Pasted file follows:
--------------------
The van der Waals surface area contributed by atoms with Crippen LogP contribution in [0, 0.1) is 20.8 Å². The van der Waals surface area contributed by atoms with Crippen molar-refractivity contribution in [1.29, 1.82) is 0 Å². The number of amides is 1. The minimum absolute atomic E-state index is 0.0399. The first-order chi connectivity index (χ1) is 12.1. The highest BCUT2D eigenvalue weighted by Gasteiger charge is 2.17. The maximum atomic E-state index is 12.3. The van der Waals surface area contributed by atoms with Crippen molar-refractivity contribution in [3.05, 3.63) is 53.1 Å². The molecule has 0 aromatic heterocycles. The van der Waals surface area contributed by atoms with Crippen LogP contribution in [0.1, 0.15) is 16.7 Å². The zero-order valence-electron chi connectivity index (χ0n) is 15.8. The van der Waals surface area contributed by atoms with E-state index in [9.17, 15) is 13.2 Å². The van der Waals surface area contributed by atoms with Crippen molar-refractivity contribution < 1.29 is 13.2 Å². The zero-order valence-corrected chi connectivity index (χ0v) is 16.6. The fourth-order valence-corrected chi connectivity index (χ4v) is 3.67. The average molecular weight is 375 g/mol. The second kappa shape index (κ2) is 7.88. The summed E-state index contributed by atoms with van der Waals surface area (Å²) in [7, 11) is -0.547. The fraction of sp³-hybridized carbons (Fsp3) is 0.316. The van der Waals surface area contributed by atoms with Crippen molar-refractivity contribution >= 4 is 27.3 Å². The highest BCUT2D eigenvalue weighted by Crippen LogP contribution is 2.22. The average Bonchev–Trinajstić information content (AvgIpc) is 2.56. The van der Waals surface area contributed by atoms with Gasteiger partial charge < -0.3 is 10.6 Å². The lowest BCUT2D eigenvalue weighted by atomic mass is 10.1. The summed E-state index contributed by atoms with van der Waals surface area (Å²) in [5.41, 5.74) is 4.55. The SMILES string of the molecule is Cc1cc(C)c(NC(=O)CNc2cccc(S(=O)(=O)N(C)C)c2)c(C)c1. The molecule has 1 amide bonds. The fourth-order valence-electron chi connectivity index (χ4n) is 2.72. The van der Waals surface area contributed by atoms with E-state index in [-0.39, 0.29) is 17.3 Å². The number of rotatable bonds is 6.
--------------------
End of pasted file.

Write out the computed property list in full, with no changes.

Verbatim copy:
The van der Waals surface area contributed by atoms with Crippen LogP contribution in [0, 0.1) is 20.8 Å². The van der Waals surface area contributed by atoms with Crippen molar-refractivity contribution in [1.29, 1.82) is 0 Å². The number of amides is 1. The minimum absolute atomic E-state index is 0.0399. The first-order chi connectivity index (χ1) is 12.1. The highest BCUT2D eigenvalue weighted by Gasteiger charge is 2.17. The maximum atomic E-state index is 12.3. The van der Waals surface area contributed by atoms with Crippen molar-refractivity contribution in [3.05, 3.63) is 53.1 Å². The molecule has 0 aromatic heterocycles. The van der Waals surface area contributed by atoms with Crippen LogP contribution in [0.1, 0.15) is 16.7 Å². The zero-order valence-electron chi connectivity index (χ0n) is 15.8. The van der Waals surface area contributed by atoms with E-state index in [9.17, 15) is 13.2 Å². The van der Waals surface area contributed by atoms with Crippen molar-refractivity contribution < 1.29 is 13.2 Å². The zero-order valence-corrected chi connectivity index (χ0v) is 16.6. The fourth-order valence-corrected chi connectivity index (χ4v) is 3.67. The average molecular weight is 375 g/mol. The second kappa shape index (κ2) is 7.88. The summed E-state index contributed by atoms with van der Waals surface area (Å²) in [7, 11) is -0.547. The fraction of sp³-hybridized carbons (Fsp3) is 0.316. The van der Waals surface area contributed by atoms with Crippen molar-refractivity contribution >= 4 is 27.3 Å². The highest BCUT2D eigenvalue weighted by Crippen LogP contribution is 2.22. The average Bonchev–Trinajstić information content (AvgIpc) is 2.56. The van der Waals surface area contributed by atoms with Gasteiger partial charge < -0.3 is 10.6 Å². The lowest BCUT2D eigenvalue weighted by atomic mass is 10.1. The summed E-state index contributed by atoms with van der Waals surface area (Å²) in [5.41, 5.74) is 4.55. The SMILES string of the molecule is Cc1cc(C)c(NC(=O)CNc2cccc(S(=O)(=O)N(C)C)c2)c(C)c1. The molecule has 1 amide bonds. The fourth-order valence-electron chi connectivity index (χ4n) is 2.72. The van der Waals surface area contributed by atoms with E-state index in [-0.39, 0.29) is 17.3 Å². The number of rotatable bonds is 6.